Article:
The theme for World Cancer Day this year is “Closing the Care Gap”. It is the same theme as last year, and indeed will be the same theme in 2024, in recognition of the deep-rooted inequities that populations face in receiving cancer care within countries, and between countries.
A blog by Emily Gilmour, Health Officer, Commonwealth Secretariat
Unfortunately, in the Commonwealth, we know these inequities all too well. With the Commonwealth carrying a 40 percent share of the global cervical cancer incidence burden, and 43 percent of the global mortality burden, the case for action has never been clearer.
Over the last several years, the Commonwealth has taken steps to address the burden of cervical cancer. In the Commonwealth Heads of Government meeting last year, Heads recognised that cervical cancer is still the most common cancer affecting women in many Commonwealth countries and resolved to accelerate the elimination of cervical cancer as a public health problem.
As a first step, Heads of Government made a landmark commitment to ensure all girls by age 13 have access to the human papillomavirus vaccine by 2025.
And beyond high-level commitments, progress has been made on cervical cancer. Whilst progress must move much faster if we are to achieve our collective commitments, it is important to reflect on some of the countries that have continued to lead the way in reducing the incidence and mortality rates of cervical cancer in the Commonwealth.
Taking action to implement HPV vaccination programmes
Over the years, Commonwealth countries have historically broken new ground on preventative measures to address cervical cancer. In 2011, Rwanda became the first African country to introduce a national HPV vaccination campaign for all girls between the ages of 11 and 15, with coverage now standing at over 90 percent.
In 2010, Malaysia became the first Asian country to roll out a national HPV vaccination programme. And Australia, through its efforts in prevention interventions, is poised to be the first country to eliminate the disease.
Latest available data from 2019 shows that 34 Commonwealth countries have a HPV vaccination programme included within its national immunisation schedule, which is up from 32 in 2017 and 29 in 2015. When WHO’s data gets updated, we can expect to see the number rise, with countries including Sierra Leone, which introduced the vaccine to the routine immunisation schedule in October 2022.
Undoubtedly, this is progress. But with the Commonwealth 2025 commitment on HPV vaccines fast approaching, we must continue to increase the number of countries with HPV vaccines in the national routine immunisation schedule.
Advancing low-cost HPV vaccines in India and beyond
Another significant advance was made by India, which in late 2022 launched its first locally produced version of the human papillomavirus (HPV) vaccine. Developed jointly by the Serum Institute of India and the Indian Government’s Department of Biotechnology, the quadrivalent Cervavac vaccine offers protection against virus strains most likely to cause cancer of the cervix, vagina and vulva, among others.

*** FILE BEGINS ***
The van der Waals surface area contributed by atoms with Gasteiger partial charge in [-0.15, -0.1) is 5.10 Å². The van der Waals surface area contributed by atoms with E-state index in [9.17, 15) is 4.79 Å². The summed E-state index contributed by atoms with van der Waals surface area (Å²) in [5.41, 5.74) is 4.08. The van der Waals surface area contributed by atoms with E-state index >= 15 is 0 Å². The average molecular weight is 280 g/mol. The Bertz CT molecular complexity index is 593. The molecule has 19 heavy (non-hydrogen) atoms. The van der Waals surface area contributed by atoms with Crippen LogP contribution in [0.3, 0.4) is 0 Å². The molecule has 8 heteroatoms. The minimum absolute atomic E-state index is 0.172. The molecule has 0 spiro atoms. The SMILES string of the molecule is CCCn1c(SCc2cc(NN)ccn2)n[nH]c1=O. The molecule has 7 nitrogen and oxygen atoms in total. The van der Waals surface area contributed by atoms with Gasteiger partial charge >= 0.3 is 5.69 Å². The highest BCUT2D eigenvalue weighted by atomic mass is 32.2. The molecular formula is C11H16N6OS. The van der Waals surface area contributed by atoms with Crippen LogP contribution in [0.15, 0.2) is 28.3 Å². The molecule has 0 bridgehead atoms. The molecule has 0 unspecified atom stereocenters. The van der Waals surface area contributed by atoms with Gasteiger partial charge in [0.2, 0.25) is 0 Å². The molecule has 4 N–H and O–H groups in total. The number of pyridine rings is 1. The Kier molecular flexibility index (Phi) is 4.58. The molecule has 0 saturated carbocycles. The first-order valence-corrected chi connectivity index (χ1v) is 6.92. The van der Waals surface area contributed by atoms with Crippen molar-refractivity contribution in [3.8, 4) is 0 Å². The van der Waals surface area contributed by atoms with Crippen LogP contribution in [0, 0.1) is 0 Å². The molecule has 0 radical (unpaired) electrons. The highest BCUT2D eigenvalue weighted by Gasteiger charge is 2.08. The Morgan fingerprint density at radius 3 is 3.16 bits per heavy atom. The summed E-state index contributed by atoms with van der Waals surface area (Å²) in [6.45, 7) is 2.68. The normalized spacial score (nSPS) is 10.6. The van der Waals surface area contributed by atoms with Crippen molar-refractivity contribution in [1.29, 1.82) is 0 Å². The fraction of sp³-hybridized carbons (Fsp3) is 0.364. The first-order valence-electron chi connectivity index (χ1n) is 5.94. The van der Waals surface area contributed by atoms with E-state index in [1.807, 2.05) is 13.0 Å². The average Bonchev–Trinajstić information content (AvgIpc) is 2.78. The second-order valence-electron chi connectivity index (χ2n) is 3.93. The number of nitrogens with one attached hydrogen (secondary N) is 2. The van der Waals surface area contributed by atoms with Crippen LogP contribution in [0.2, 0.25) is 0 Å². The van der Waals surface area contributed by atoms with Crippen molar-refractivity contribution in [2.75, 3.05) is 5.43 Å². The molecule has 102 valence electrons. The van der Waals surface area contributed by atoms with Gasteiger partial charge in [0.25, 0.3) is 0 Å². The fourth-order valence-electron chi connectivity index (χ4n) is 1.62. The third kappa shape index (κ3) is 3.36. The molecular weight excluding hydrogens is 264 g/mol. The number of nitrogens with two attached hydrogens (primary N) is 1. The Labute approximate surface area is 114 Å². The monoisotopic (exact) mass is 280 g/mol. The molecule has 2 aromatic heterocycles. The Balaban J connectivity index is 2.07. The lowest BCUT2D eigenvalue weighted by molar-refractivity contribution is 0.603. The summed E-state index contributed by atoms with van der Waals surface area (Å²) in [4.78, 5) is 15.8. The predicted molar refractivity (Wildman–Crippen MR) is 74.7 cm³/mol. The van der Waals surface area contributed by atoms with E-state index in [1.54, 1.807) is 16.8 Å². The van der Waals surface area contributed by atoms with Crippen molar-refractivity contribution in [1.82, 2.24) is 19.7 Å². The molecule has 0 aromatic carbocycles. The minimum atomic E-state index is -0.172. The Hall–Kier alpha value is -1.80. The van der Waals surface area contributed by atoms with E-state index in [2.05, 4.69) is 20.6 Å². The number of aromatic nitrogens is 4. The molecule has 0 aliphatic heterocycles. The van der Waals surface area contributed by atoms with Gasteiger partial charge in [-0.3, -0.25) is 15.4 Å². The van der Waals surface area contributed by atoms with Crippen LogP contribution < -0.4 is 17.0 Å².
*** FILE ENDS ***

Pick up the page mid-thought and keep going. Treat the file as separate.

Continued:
At just 200-400 rupees (US$5) per dose, the vaccine is considerably lower in cost than other vaccines, with some of the most widely used alternatives costing between US$262 and $360 for three doses.
With 99 percent of cervical cancer cases being caused by high-risk HPV infection, the creation of a more affordable vaccine offers a significant step forward in addressing the inequitable burden of cervical cancer. The launch of this vaccine will hopefully help India, which has a high incidence of cervical cancer, and other Commonwealth nations to achieve our collective commitment.
In 2016, the Sylvia Bongo Ondimba Foundation’s cancer treatment centre, La Maison D’Alice, or Alice House, opened its doors. Whilst cancer treatment is free of charge in Gabon, for a patient who comes from the country’s interior, there are additional costs for transport, accommodation, and food, which often unaffordable for patients.
The Centre therefore provides accommodation and catering for the patient and one companion, to facilitate a greater access to treatment and reducing the number of people stopping treatment. As part of their care, the Centre provides holistic support including a psychologist and social worker to support each patient, art therapy sessions and physiotherapy sessions.
Since 2016, Alice House has welcomed 307 patients, and has contributed to ensuring that more women in Gabon have access to the cancer care they need.
Our hope for a cervical cancer-free future
As we recognise the advances that have been achieved so far, it is important to note that there is still a significantly long way to go before the goal of elimination in the Commonwealth is achieved.
Many Commonwealth countries still do not have national cervical cancer prevention and screening programmes. Communities continue to face inequities of access to cervical cancer services. And many women do not have accurate, relevant and quality information on HPV and cervical cancer available to them and are burdened by the cost to receive cancer care.
Should we aspire for a future that is free from cervical cancer, we must remain united in addressing the wide inequities women across the Commonwealth experience in accessing cervical cancer prevention, screening and treatment services.